Middle Atlantic Corporation. Michigan Intercollegiate Athletic Association. Iowa Intercollegiate Athletic Conference. Illini-Badger Football Conference.

    Heartland Collegiate Athletic Conference. Freedom Football Conference. Centennial Conference. College Conference of Illinois and Wisconsin.

    Atlantic Central Football Conference. American Southwest Conference. NCAA Division II independent schools. West Virginia Intercollegiate Athletic Conference.

    Southern Intercollegiate Athletic Conference. South Atlantic Conference. Rocky Mountain Athletic Conference. Pennsylvania State Athletic Conference.

    Northern Sun Intercollegiate Conference. North Central Conference. Mid-America Intercollegiate Athletic Association. Lone Star Conference.

    Gulf South Conference. Great Northwest Athletic Conference. Great Lakes Intercollegiate Athletic Conference. Eastern Conference.

    Central Intercollegiate Athletic Association. NCAA Division I-AA Independent Schools. Southwestern Athletic Conference. Southland Conference.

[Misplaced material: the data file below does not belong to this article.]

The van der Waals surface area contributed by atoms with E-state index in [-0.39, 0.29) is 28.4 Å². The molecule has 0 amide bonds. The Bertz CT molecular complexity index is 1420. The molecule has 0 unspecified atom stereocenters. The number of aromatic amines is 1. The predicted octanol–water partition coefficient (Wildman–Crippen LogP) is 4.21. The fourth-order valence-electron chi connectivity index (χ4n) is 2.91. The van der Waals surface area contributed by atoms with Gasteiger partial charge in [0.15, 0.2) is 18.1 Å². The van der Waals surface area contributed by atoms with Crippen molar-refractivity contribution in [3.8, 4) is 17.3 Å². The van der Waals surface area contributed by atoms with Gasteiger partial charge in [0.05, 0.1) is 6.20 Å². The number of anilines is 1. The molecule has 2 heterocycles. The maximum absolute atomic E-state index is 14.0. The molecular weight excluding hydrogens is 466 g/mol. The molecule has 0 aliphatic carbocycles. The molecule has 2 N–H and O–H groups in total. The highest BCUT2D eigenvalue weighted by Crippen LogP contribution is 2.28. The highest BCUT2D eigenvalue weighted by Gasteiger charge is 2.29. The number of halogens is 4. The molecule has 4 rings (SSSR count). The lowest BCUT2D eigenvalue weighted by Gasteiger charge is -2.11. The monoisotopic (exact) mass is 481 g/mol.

Southern Conference. Pioneer Football League. Patriot League. Ohio Valley Conference.

    Northeast Conference. Mid-Eastern Athletic Conference. Metro Atlantic Athletic Conference. Ivy League.

    Great West Football Conference. Gateway Football Conference. Big South Conference. Big Sky Conference.

    Atlantic Ten Conference. NCAA Division I-A Independent Schools. Western Athletic Conference. Sun Belt Conference.

    Southeastern Conference. Pacific Ten Conference. Mountain West Conference. Mid-American Conference.

    Conference USA. Big Twelve Conference. Big Ten Conference. Big East Conference.

    Atlantic Coast Conference. NAIA national football championship. NCAA Division III national football championship. NCAA Division II national football championship.

    NCAA Division I-AA national football championship. NCAA Division I-A national football champions.

01-26-15 FTPPro Support FTPPro looks and feels just like Windows Explorer Contact FTPPro FTPPro Help Topics FTPPro Terms Of Use ftppro.com/1stzip.php ftppro.com/zip ftppro.com/browse2000.php PAD File Directory Business Search Directory Real Estate Database FunWebsites.org PressArchive.net WebExposure.us Google+ Directory